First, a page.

Ferroptosis has also been investigated in UC, with Xu et al (65) reporting its involvement in IEC death in UC (65). The aforementioned study found several ferroptosis-associated genes to be remarkably down- or upregulated in human colonic biopsy samples from patients with UC, while PTGS2 is elevated and GPX4 diminished in colonic IECs from experimental colitis mice. Preventing ferroptosis through inhibiting the Nrf2/heme oxygenase-1 signaling pathway may be a valuable approach to inhibit progression of UC in dextran sulfate sodium (DSS)-induced experimental colitis mice (66,67). The aforementioned findings suggested that ferroptosis is involved in IBD and could serve as a therapeutic target.

10. Ferroptosis and MS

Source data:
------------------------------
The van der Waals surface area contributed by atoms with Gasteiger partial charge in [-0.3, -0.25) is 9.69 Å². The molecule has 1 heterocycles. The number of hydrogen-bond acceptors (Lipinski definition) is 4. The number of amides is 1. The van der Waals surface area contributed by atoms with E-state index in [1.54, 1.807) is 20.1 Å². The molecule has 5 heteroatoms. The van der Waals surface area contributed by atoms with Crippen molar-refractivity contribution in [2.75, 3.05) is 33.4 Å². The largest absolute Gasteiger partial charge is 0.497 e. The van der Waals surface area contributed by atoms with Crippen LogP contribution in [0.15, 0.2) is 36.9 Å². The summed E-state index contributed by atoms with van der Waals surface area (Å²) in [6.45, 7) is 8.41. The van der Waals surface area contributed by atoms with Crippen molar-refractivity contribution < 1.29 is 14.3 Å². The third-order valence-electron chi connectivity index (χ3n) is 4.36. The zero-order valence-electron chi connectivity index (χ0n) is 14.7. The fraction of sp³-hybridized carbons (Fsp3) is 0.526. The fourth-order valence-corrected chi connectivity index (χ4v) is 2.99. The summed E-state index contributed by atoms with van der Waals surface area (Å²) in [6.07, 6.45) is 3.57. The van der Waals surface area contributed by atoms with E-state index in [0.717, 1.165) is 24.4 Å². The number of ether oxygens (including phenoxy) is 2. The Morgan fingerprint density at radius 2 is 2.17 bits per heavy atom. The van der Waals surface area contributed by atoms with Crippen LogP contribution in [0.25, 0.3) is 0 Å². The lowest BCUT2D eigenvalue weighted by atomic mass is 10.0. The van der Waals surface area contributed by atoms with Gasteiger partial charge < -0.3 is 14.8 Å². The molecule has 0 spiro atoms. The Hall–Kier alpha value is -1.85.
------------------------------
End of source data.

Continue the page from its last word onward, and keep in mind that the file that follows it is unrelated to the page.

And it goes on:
MS is considered an autoimmune disorder of the central nervous system that is characterized by inflammation, demyelination and degeneration (68,69). mRNA levels of GPX4 in the brain of patients with MS are decreased, while the levels of GPX4 mRNA and protein are decreased and lipid peroxidation is enhanced in an experimental autoimmune encephalomyelitis mouse model (70). Jhelum et al (71) investigated the underlying mechanism of cuprizone (CZ), a copper chelator, used to induce oligodendrocyte (OL) cell loss and demyelination, revealing that CZ treatment resulted in an increase in mRNA expression of nuclear receptor coactivator 4, transferrin receptor 1 and PTGS2, as well as lipid peroxidation, and a decrease in the expression of GPX4 and system xc- in the brain tissue of experimental mice. Additionally, the CZ-induced loss of OL and demyelination was prevented by ferrostatin-1(71). These results indicated that ferroptosis is a potential therapeutic target for MS.